A special barrier stood before Verwer: The bypass that had been so successful for so long had engaged another artery that, as part of the standard sternal route surgery, surgeons would have to cross to get to the aorta, and in that passage, might nick it. One surgeon refused. Another told him, "It would be really messy." Then his cardiologist suggested Verwer call Miller and the heart valve team at Stanford. For four years, cardiovascular physicians there had been testing a new minimally invasive way to replace aortic valves. It was a technique specifically designed for those who, like Verwer, were not good candidates for the traditional surgical approach. Just weeks earlier, in November 2011, the FDA had acknowledged the success of the trials with such patients and approved Stanford as the first facility in the Bay Area to offer the device outside of a clinical trial.
"Leave it up to the guys at Stanford," Verwer's cardiologist told him. "They're very, very smart guys and they know what they're doing."
After the Verwers' first conversation with Stanford's Bill Fearon, MD, that was their feeling, too. Fearon, a cardiologist who specializes in non-surgical heart repair, "was so easy to talk to, very easy-going and open, we both walked out of there very confident that they could do what they said they could do and do it without a hiccup," Verwer said.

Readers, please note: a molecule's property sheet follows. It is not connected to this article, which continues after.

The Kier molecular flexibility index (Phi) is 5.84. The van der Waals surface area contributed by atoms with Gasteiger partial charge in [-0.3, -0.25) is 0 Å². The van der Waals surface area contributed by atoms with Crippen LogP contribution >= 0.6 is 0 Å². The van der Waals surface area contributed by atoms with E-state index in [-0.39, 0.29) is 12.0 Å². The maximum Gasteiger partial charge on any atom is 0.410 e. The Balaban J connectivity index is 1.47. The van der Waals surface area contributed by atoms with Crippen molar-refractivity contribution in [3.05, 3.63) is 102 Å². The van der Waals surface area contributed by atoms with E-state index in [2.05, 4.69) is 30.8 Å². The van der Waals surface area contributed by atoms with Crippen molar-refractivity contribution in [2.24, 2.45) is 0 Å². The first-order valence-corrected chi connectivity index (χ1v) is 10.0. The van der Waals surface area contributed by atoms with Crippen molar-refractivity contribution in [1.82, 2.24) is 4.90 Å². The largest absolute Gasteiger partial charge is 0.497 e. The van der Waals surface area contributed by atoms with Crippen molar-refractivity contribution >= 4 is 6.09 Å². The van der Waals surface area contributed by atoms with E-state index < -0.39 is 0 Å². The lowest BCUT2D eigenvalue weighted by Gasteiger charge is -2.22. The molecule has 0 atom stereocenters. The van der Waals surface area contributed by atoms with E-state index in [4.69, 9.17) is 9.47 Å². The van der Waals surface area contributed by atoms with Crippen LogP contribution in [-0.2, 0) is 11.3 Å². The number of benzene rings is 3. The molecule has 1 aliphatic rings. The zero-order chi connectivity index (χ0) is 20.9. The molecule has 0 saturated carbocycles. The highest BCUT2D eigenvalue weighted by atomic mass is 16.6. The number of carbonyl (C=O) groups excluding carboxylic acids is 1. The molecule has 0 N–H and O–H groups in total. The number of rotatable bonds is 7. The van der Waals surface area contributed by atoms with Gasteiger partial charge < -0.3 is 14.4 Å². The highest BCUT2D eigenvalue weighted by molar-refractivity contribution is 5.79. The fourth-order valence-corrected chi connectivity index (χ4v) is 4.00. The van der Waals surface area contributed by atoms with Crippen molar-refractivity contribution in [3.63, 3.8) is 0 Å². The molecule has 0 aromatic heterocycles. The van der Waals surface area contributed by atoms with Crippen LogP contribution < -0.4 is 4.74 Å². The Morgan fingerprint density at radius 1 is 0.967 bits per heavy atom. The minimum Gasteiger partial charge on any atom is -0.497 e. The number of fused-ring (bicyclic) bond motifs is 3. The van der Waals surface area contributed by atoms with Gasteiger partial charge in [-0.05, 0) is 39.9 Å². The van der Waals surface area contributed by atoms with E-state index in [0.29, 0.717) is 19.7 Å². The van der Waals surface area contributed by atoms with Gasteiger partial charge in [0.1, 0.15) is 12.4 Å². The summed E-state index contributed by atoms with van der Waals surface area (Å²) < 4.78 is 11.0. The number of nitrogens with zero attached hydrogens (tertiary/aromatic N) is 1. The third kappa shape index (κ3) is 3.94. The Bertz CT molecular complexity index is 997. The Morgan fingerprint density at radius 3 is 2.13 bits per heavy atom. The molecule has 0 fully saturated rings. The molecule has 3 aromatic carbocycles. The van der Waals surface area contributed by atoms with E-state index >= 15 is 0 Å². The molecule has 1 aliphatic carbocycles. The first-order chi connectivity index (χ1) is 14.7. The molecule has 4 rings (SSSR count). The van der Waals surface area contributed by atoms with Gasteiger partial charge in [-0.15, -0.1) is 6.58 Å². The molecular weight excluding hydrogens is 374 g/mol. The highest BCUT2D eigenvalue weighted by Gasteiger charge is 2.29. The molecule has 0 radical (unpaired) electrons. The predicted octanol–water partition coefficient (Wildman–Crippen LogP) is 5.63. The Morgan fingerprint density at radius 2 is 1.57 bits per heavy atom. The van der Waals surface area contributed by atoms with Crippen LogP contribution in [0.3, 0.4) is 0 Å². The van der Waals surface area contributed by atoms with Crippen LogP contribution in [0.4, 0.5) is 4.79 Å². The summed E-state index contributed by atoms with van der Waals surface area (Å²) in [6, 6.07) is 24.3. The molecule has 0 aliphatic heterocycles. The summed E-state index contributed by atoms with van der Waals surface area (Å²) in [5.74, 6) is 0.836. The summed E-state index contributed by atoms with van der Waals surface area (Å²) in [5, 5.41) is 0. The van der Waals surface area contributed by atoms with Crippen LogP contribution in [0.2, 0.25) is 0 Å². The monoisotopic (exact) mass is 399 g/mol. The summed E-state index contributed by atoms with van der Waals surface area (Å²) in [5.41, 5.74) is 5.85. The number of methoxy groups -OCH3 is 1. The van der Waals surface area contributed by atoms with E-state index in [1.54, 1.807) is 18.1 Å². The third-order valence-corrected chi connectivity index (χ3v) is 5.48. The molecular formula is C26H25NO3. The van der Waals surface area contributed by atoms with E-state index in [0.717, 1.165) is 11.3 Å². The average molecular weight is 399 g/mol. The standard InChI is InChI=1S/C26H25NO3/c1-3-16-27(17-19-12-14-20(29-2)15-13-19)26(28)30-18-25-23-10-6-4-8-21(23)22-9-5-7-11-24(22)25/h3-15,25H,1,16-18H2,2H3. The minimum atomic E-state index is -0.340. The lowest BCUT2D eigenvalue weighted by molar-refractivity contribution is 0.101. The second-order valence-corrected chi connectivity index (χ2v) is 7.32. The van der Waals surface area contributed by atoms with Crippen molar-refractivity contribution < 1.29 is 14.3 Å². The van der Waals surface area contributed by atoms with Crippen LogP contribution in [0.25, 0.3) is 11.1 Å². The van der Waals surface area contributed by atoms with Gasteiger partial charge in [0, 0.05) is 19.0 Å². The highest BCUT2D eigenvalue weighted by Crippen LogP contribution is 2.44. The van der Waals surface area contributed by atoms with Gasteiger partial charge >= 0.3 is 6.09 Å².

New design, new pathway
Fearon was part of a team of Stanford physicians invited in 2008, along with others at specially selected medical centers, for a large-scale national test of a revolutionary new heart valve replacement and a method to implant it without major surgery. The Edwards SAPIEN transcatheter heart valve is made of bovine membrane attached to a stainless steel mesh frame with a polyester wrap. At one end of the valve, the edges float free except for three points of contact that create a tri-fold leaflet that mimics the human heart valvular flaps. The material and the design make it possible to compress the device into the narrow confines of the femoral artery, carried along through the body affixed to the end of a tube, or catheter. The catheter also carries a balloon. When the valve is properly positioned, the balloon expands to open the valve and set it in place. There's been no internal cutting and no heart-lung bypass necessary.